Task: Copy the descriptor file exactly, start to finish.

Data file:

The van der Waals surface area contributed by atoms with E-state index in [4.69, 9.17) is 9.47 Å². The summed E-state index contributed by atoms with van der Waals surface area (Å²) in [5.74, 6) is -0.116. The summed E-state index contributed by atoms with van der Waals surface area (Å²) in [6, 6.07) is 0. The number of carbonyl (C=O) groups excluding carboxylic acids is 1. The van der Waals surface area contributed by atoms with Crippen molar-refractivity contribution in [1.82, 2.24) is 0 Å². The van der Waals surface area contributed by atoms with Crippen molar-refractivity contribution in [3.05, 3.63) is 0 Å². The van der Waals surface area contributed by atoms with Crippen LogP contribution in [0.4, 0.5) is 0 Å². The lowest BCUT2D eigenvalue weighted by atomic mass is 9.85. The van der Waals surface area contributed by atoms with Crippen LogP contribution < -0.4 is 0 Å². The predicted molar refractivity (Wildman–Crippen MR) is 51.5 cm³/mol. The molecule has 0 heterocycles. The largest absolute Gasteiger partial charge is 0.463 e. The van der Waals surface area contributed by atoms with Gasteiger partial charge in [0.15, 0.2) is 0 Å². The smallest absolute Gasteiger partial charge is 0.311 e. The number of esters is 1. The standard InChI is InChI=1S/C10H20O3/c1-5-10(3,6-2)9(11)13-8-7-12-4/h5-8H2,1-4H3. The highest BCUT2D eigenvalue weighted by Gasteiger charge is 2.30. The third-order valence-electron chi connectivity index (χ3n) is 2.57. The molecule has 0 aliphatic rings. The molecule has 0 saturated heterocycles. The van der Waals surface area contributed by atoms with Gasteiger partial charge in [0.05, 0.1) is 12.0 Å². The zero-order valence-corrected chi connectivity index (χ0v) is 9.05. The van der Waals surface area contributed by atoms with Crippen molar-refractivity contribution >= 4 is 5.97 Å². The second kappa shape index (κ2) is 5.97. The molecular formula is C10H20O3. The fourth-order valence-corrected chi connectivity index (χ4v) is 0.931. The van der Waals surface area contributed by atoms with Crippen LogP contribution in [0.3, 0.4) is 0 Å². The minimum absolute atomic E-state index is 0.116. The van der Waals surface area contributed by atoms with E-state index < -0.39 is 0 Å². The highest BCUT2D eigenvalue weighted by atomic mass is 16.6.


The van der Waals surface area contributed by atoms with E-state index in [4.69, 9.17) is 9.47 Å². The summed E-state index contributed by atoms with van der Waals surface area (Å²) in [5.74, 6) is -0.116. The summed E-state index contributed by atoms with van der Waals surface area (Å²) in [6, 6.07) is 0. The number of carbonyl (C=O) groups excluding carboxylic acids is 1. The van der Waals surface area contributed by atoms with Crippen molar-refractivity contribution in [1.82, 2.24) is 0 Å². The van der Waals surface area contributed by atoms with Crippen molar-refractivity contribution in [3.05, 3.63) is 0 Å². The van der Waals surface area contributed by atoms with Crippen LogP contribution in [0.4, 0.5) is 0 Å². The lowest BCUT2D eigenvalue weighted by atomic mass is 9.85. The van der Waals surface area contributed by atoms with Crippen LogP contribution < -0.4 is 0 Å². The predicted molar refractivity (Wildman–Crippen MR) is 51.5 cm³/mol. The molecule has 0 heterocycles. The largest absolute Gasteiger partial charge is 0.463 e. The van der Waals surface area contributed by atoms with Gasteiger partial charge in [0.15, 0.2) is 0 Å². The smallest absolute Gasteiger partial charge is 0.311 e. The number of esters is 1. The standard InChI is InChI=1S/C10H20O3/c1-5-10(3,6-2)9(11)13-8-7-12-4/h5-8H2,1-4H3. The highest BCUT2D eigenvalue weighted by Gasteiger charge is 2.30. The third-order valence-electron chi connectivity index (χ3n) is 2.57. The molecule has 0 aliphatic rings. The molecule has 0 saturated heterocycles. The van der Waals surface area contributed by atoms with Gasteiger partial charge in [0.05, 0.1) is 12.0 Å². The zero-order valence-corrected chi connectivity index (χ0v) is 9.05. The van der Waals surface area contributed by atoms with Crippen molar-refractivity contribution >= 4 is 5.97 Å². The second kappa shape index (κ2) is 5.97. The molecular formula is C10H20O3. The fourth-order valence-corrected chi connectivity index (χ4v) is 0.931. The van der Waals surface area contributed by atoms with Crippen LogP contribution in [0.3, 0.4) is 0 Å². The minimum absolute atomic E-state index is 0.116. The van der Waals surface area contributed by atoms with E-state index < -0.39 is 0 Å². The highest BCUT2D eigenvalue weighted by atomic mass is 16.6.